Times have changed. Racism manifests itself in different ways. I no longer see the klan picketing or holding rallies on courthouse steps. Don’t get me wrong. They’re still around. They’ve just traded in their white sheets for suits and tiki torches.
Yes, there are plenty of examples of bold, full-blown racism, some of which I’m not even aware.
But racism is also covert. It sometimes comes to us in the Trojan horse of justice and equality, just as in years past it came to us disguised as national pride and protection. The devil, it seems, never wears his name tag.
Irami Osei-Frimpong is wrong. He’s also confident. He says that if the University of Georgia fires him, “They’d be firing me for doing my job,” and “I don’t think it goes very well for them.” That should be a risk that school and state officials are more than willing to take.
But there is a trap here that Christians should be very careful to avoid. In response to this hateful, demonic speech, we might be tempted to counter with hateful, demonic speech that we find more palatable. We might want to pick a side, based on our upbringing or ethnicity. This truly would not end well.
We must remember that the color of our skin, while important, is not the source of our identity. All human beings, regardless of ethnicity, are created in God’s image. And the body of Christ is made up, not strictly of white southerners or non-white Progressives but of people from every tribe, language, and tongue who have put their faith and trust in Jesus Christ for the forgiveness of their sins.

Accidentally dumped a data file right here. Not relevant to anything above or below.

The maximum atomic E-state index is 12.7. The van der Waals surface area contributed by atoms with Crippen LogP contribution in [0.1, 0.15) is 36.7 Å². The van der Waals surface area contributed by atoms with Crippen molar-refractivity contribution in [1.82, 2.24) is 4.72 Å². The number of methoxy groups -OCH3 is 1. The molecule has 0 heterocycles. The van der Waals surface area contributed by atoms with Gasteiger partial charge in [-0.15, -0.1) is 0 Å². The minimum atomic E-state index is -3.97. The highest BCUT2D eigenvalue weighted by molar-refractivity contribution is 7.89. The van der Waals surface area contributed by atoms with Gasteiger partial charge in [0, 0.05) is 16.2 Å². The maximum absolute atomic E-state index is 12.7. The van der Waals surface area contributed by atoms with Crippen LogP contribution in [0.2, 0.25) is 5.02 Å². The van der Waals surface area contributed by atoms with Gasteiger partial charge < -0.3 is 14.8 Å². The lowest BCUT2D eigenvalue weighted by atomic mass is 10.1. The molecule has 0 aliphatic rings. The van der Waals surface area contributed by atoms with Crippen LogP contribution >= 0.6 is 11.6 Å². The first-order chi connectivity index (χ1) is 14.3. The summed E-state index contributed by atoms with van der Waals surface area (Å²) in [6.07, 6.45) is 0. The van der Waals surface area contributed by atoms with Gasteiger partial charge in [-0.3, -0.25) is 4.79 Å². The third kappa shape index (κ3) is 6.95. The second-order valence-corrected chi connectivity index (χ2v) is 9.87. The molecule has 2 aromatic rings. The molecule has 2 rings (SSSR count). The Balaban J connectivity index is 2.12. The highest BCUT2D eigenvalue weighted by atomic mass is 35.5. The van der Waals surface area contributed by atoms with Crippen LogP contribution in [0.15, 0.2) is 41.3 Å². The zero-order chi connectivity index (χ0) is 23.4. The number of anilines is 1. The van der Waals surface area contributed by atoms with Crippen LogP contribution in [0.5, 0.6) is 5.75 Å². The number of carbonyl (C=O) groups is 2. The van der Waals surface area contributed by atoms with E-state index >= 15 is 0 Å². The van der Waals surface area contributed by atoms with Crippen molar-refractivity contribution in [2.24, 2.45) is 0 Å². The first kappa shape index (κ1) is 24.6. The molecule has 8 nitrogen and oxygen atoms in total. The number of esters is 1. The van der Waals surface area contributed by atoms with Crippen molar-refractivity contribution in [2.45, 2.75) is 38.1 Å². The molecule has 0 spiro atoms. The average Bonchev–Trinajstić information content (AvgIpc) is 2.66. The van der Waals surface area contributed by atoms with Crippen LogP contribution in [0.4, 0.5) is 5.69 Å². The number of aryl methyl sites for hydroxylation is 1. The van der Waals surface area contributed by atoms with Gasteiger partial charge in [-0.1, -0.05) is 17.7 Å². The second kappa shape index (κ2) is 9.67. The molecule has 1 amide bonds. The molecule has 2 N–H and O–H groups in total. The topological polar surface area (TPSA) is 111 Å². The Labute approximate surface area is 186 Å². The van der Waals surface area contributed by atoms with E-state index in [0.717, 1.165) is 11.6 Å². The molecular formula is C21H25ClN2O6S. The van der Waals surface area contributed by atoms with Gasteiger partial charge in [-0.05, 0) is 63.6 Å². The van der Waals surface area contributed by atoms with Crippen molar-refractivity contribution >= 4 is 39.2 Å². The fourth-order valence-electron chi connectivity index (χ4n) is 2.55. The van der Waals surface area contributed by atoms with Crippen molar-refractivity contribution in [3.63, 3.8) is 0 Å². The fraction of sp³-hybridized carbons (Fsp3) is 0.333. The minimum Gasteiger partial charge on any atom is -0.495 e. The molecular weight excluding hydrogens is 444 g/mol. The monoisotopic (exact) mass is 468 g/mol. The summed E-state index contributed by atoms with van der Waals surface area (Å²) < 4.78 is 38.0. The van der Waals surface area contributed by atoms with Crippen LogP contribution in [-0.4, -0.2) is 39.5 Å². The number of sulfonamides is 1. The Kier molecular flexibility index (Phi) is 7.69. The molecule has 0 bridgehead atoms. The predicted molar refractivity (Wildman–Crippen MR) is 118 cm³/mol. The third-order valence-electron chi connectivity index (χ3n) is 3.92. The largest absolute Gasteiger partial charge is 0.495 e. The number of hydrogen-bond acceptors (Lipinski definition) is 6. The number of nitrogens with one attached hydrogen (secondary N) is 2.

We should recognize racism, regardless of how it comes packaged to us, for what it is–pure evil. We should not let the extremists guide us to one side or the other. Rather, Christians should carry out their mission of loving God and neighbor. The world doesn’t need a kinder, gentler racism. The world needs love.
But it’s hard to love your neighbor while you’re hiding behind a sheet or behind the veneer or Progressive academia.
Both extremes are deadly.
Both extremes are tearing us apart.
Only in Jesus Christ can we enjoy freedom from whatever hatreds our hearts harbor and the strength to love even the most vile extremists.